The property has been reinvented by owner Martin Millar, who has installed two superbly equipped dungeons and a kinky room . The building also features five themed playrooms , a UV room and a mirror room
But a planning committee at Southampton City Council today unanimously refused an application for retrospective planning permission after receiving a 1,000 name petition and 150 letters of objections from miserable neighbours.
Planners vaguely claimed that the change of use had the potential to cause harm to the residential amenities and character of the area, recommending that events should cease as soon as possible .
However Millar said he plans to appeal, and events will continue in the meantime.
Southampton City Council has vowed to fight tooth and nail to make sure Club Kiss is closed. But, the new venue's website is already boasting a stacked programme of events throughout November and December.
Martin Miller answered his critics:
The events we will be holding do not attract large numbers of people, so will not cause any traffic or parking problems. The average age of those attending will be 40-plus - it is not going to be youngsters who may get drunk
Following the conclusion of the first round of applications to ICANN for the creation of new generic Top Level Domains (gTLDs), ICANN has published
the Early Warnings of objections from governments.
Australia has objected to a suite of generic names on the grounds that a private entity should not be able to gain exclusive control of a generic term for commercial gain. Its objections included .baby (applicant: Johnson & Johnson), .makeup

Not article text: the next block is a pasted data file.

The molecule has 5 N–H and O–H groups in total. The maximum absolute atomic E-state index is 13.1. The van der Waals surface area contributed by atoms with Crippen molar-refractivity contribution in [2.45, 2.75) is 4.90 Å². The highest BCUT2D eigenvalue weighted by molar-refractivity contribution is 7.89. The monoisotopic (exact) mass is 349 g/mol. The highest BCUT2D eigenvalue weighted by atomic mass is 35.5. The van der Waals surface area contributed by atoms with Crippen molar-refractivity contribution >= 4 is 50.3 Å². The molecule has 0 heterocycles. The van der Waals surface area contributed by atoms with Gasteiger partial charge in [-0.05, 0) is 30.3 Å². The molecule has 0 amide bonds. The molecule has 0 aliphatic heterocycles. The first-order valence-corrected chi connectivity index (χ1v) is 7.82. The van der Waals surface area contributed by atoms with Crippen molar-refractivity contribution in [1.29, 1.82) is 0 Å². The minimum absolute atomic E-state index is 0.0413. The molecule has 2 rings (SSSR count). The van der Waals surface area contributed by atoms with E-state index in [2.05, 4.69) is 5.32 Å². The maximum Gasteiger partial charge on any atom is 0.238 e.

(applicant: L'Oreal) .video and .tunes (applicant: Amazon), and .grocery (two competing applicants, Safeway and Walmart).
Australia also objected to the creation of a set of domains with an overtly negative or critical connotation (including .fail, .sucks, .wtf and .gripe), saying that brand owners may seek to protect their reputations and the gTLD needs
a plan to limit the need for defensive registrations.
Other objection include .islam and .halal by UAE, .army, .navy and .airforce by US and India.
Artwork of nipple tassel-clad women has adorned the walls of the recently rebranded She Said Emporium since last week. The new
painting was part of Tickles' rebranding as part of the local She Said chain.
But the women were made to cover up after nutter complaints to the shop's owner that the art was somehow 'offensive'.
Owner Nic Ramsey said she was forced to paint over the artwork after two women complained.
A painting of Laura Nixon, a Brighton-based Marilyn Monroe look alike, with nipple tassels and a multicoloured fan has adorned the wall for years. So has an animal mural of the Garden of Eden with insects bonking and bugs having threesomes.
Ms Ramsey said:
It breaks my heart and for the artist Req to have to cover up his work is horrible.
If it was a canvas or we hung a picture it would be a piece of art. They are sexy images but there is no nudity on
About 20 women donned nipple tassels to protest against the loss of the mural before it was painted over.
Increasing influence of Islamist groups within Egypt has led to state prosecutor, Abdel Maguid Mahmoud, ordering the blocking of all pornographic pictures
or scenes inconsistent with the repressive values and traditions of the Egyptian people.
The prosecutor cited a 2009 that ordered all porn sites to be banned, and another this March, when an Egyptian judge decreed that all pornography on the internet was illegal.